After many years of wanting to visit Joe Brocard and his famous apple press, I finally made it to his annual public pressing last weekend. Joe and his wife, Catherine, brought the press to Oregon from the East Coast, where his father and grandfather had pressed apples for farmers from miles around, beginning in 1913. Now that Catherine is long gone and Joe has passed ninety years, his children, grandchildren, and great-grandchildren do the work of pressing the apples and selling the juice and vinegar.
For more about Joe and his press, see this six-year-old article in the Sweet Home New Era.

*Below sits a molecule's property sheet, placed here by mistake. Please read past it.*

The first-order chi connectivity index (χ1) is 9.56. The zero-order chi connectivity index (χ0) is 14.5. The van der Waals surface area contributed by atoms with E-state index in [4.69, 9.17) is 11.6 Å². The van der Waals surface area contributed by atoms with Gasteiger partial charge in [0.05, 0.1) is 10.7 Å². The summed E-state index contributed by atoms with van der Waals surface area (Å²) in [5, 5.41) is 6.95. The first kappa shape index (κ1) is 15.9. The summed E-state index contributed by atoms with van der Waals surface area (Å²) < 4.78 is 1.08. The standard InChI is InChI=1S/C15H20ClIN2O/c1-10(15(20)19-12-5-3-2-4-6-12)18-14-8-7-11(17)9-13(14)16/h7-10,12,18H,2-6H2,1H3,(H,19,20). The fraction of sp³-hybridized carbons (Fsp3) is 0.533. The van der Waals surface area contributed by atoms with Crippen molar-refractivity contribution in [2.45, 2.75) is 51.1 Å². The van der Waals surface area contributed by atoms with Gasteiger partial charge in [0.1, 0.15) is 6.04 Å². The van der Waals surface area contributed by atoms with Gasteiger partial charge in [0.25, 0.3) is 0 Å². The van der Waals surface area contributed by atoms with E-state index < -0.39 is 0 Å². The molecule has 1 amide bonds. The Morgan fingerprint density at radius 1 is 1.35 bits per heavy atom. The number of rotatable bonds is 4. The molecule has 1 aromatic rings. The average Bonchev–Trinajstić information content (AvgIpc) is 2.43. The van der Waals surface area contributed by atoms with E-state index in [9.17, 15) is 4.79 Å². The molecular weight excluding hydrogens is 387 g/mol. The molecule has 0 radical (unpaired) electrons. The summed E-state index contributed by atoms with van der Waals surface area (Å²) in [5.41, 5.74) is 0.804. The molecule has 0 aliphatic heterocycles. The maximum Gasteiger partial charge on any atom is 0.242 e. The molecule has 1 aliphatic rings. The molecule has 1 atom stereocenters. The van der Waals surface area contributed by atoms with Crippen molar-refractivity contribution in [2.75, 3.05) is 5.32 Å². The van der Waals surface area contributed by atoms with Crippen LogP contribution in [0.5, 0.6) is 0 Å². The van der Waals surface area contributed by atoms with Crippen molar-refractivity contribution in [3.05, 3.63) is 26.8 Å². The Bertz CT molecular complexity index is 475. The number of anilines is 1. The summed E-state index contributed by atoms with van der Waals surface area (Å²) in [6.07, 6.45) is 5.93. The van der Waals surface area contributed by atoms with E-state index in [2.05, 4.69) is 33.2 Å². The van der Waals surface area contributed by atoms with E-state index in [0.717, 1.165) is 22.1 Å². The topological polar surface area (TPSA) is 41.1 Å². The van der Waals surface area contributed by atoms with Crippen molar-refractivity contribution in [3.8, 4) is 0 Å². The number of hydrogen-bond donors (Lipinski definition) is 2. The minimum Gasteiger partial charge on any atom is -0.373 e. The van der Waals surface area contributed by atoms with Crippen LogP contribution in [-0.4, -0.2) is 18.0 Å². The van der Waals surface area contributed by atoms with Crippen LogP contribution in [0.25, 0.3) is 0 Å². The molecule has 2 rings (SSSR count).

The Brocard press
The back end–the engine and the wheels that turn the belts
Loading with apples
The apples are crushed above, and the mash falls into a frame lined with a cloth.
The mash is firmly packed to fill the frame, the cloth is neatly folded over, the frame is lifted off, another rack is placed on top, and the frame and another cloth are placed on top of the new rack.
The finished “cheese” is rolled over the ram.
The ram presses from below, with 35 tons of pressure.
The stack begins to shrink, as juice pours into a tray beneath the press.
A hose carries the juice out the side of the barn, where the jugs and barrels are filled.
When the second cheese is almost ready for pressing, the first has shrunk as much as possible.
The very dry pomace is dumped into a waiting front-end loader.
The marketing team awaits the customers.
This is how Joe’s granddad advertised his service.